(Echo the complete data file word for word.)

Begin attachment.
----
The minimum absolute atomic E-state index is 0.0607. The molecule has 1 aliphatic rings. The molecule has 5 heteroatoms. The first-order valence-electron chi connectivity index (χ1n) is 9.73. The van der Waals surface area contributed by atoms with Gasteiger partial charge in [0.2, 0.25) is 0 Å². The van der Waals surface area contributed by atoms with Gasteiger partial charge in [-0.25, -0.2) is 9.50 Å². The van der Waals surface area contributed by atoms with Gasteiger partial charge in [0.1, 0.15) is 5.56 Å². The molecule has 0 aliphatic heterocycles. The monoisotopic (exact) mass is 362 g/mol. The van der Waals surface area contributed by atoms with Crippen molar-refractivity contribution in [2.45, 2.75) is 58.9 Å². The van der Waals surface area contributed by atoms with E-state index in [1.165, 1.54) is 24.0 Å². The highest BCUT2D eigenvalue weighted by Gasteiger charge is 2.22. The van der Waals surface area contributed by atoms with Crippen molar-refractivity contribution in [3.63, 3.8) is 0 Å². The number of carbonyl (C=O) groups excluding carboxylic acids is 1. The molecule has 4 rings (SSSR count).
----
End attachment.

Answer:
The minimum absolute atomic E-state index is 0.0607. The molecule has 1 aliphatic rings. The molecule has 5 heteroatoms. The first-order valence-electron chi connectivity index (χ1n) is 9.73. The van der Waals surface area contributed by atoms with Gasteiger partial charge in [0.2, 0.25) is 0 Å². The van der Waals surface area contributed by atoms with Gasteiger partial charge in [-0.25, -0.2) is 9.50 Å². The van der Waals surface area contributed by atoms with Gasteiger partial charge in [0.1, 0.15) is 5.56 Å². The molecule has 0 aliphatic heterocycles. The monoisotopic (exact) mass is 362 g/mol. The van der Waals surface area contributed by atoms with Crippen molar-refractivity contribution in [2.45, 2.75) is 58.9 Å². The van der Waals surface area contributed by atoms with E-state index in [1.165, 1.54) is 24.0 Å². The highest BCUT2D eigenvalue weighted by Gasteiger charge is 2.22. The van der Waals surface area contributed by atoms with Crippen molar-refractivity contribution in [3.63, 3.8) is 0 Å². The number of carbonyl (C=O) groups excluding carboxylic acids is 1. The molecule has 4 rings (SSSR count).